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Gettin’ with The Times
Eric Asimov is the chief wine critic for The New York Times, a position he assumed in June 2004 after covering wine with The Times’ tasting panel and in his “Tastings” column for the Dining section.
Asimov created the “$25 and Under” restaurant reviews in 1992 and wrote them through 2004. He is a co-author of “The New York Times Guide to Restaurants 2004,” the fifth edition of the guide. He has also reviewed takeout food for The Times in his “To Go” column and has offered commentary on food and wine on WQXR since 1999.
His freelance work previously appeared in Food and Wine, Details and Martha Stewart Living. His first book, “$25 and Under: A Guide to the Best Inexpensive Restaurants in New York,” was published annually by HarperCollins from 1995 to 1998.
At The Times, he was editor of the Living section from 1991 to 1994 and editor of “Styles of The Times” from 1994 to 1995.
Asimov is a graduate of Wesleyan University, in Middletown, Conn., and did graduate work in American studies at the University of Texas at Austin. He is married to Deborah Hofmann, editor of The New York Times Best Seller List, has two children, Jack and Peter, and lives in Manhattan.
He is the son of Stanley Asimov, former vice president for editorial administration at Newsday, and Ruth Asimov, a ceramic artist. He is a nephew of the late author Isaac Asimov.
OWP: How did you first become interested in wine?
It’s, of course, a long story, but it grew out of an obsession as a teenager with food and cooking. I came to realize, particularly as a graduate student at the University of Texas at Austin, how important wine was to assembling a meal. The food enhanced the wine and the wine enhanced the food, and together, particularly when sharing with family and friends, everything was better. I continue to be fascinated with food and wine, though I am not fetishistic about matching.
OWP: What do you love most about your position as the chief wine critic of The New York Times?
EA: Obviously, it’s a wonderful thing if your avocation is also your vocation. I feel blessed. I’m especially happy that my employers permit me to write about wine as I see it, as an expression of culture. That is, wine is not just what’s in the glass, although Americans have been conditioned to believe that. Good wine is so much more than that.
It’s history, it’s people, it’s the aspirations of previous generations in old wine-producing regions and the hopes for future generations in newer regions. It’s economics and personalities, and politics and science, and nature, too. All of this makes wine fascinating and unique.
To boil it down to tasting notes and a score seems wrong to me. Of course, not all wine falls into this category. By far, the great proportion of wine is a product that may taste good to a lot of people. I don’t find these sorts of wines as interesting. So I focus on the smaller proportion that does interest me. It’s a little like restaurants; most people eat in franchise or chain restaurants and are satisfied with that. But people who are seriously interested in food are far more concerned with restaurants that treat food as something more than a product, even if this is a small proportion of the total number of restaurants. I feel that way about wine.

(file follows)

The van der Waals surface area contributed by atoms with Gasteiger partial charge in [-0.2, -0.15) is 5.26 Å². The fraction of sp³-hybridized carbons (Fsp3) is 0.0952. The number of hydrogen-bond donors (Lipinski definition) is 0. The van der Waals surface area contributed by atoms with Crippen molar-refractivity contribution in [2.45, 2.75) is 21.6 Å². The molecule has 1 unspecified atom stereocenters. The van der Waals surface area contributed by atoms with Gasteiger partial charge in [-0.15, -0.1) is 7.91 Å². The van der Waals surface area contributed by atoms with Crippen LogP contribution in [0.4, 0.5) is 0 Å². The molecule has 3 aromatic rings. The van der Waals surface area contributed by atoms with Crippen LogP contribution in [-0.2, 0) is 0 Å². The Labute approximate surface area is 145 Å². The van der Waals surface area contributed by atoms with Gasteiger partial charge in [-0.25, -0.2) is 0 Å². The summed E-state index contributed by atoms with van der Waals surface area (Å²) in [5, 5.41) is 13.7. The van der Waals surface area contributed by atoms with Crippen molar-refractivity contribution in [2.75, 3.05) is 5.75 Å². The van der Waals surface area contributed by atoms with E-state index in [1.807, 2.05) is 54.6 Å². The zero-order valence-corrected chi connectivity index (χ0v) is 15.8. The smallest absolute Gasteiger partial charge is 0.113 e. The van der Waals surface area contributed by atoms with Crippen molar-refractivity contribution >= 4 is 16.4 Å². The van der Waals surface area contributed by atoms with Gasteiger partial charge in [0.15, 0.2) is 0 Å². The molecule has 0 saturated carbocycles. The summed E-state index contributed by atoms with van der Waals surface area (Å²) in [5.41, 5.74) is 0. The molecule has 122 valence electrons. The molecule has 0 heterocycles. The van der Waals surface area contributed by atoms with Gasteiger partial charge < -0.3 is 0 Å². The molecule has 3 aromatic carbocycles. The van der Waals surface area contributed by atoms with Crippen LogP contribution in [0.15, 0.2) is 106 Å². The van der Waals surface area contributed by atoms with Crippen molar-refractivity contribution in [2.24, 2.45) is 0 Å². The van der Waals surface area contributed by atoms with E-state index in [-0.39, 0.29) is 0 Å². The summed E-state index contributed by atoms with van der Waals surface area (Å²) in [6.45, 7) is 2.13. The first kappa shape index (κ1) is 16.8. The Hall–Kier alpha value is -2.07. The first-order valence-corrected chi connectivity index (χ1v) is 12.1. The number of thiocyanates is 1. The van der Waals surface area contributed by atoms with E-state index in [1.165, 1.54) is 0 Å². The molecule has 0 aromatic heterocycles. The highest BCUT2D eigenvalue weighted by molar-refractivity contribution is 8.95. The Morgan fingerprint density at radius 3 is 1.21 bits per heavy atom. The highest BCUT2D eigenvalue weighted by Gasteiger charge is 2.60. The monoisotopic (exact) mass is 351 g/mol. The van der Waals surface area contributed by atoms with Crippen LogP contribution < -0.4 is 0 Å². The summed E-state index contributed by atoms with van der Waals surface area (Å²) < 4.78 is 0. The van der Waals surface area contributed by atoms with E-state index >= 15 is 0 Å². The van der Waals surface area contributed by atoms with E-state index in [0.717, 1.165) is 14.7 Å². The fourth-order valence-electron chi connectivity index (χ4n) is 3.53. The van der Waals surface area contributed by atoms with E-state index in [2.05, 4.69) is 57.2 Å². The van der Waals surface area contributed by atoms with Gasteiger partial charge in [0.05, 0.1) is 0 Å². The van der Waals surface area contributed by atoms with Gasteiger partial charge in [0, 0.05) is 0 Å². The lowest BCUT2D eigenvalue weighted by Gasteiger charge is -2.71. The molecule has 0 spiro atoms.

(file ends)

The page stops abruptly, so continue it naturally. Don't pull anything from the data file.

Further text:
OWP: What are your overall impressions of Oregon wine?
EA: It’s hard to speak in such a general way, but since you asked … As with most places, Oregon has its ups and downs, but great raw materials. I am very interested in the differentiation of terroirs, though I don’t always see it in the wines. Some great Pinot Noirs, and also Pinot Noirs with so much polish and sheen that they could come from anywhere.
I’ve really enjoyed Oregon Pinot Gris, but sometimes it’s too obviously made with little thought. As I would urge producers everywhere: Make the wines that you love, rather than the wines you think people want. Of course, that’s easy for me to say, as I have no monetary investment in the wines, just an emotional one.
OWP: What do people in New York think of Oregon wine?
EA: I have no way of calculating this precisely, but my general feeling is that New Yorkers have a positive impression of Oregon wine.
OWP: What Oregon wine producers have impressed you?
EA: Many have, and at the risk of annoying those I omit, I will single out Eyrie, Belle Pente, Soter, Bethel Heights, Adelsheim, WillaKenzie. I’ve always liked Argyle’s sparkling wines.
OWP: What wine region are you most excited about right now?
EA: These days, I’m fascinated with Sicily. Also the Jura, the Loire, the Mosel, Jerez, Beaujolais, Valtellina, Santa Cruz Mountains and many old standbys.
OWP: What’s one of the most memorable wines (Oregon or otherwise) you’ve tasted?
EA: Old Eyrie Pinot Noirs. I once drank a 1979 and an ’89 with David Lett not long before he died in 2008. Sensational.
OWP: Any new books in the works?
EA: I’m hoping my book “How to Love Wine,’’ which I’m just finishing up for William Morrow, will come out next year.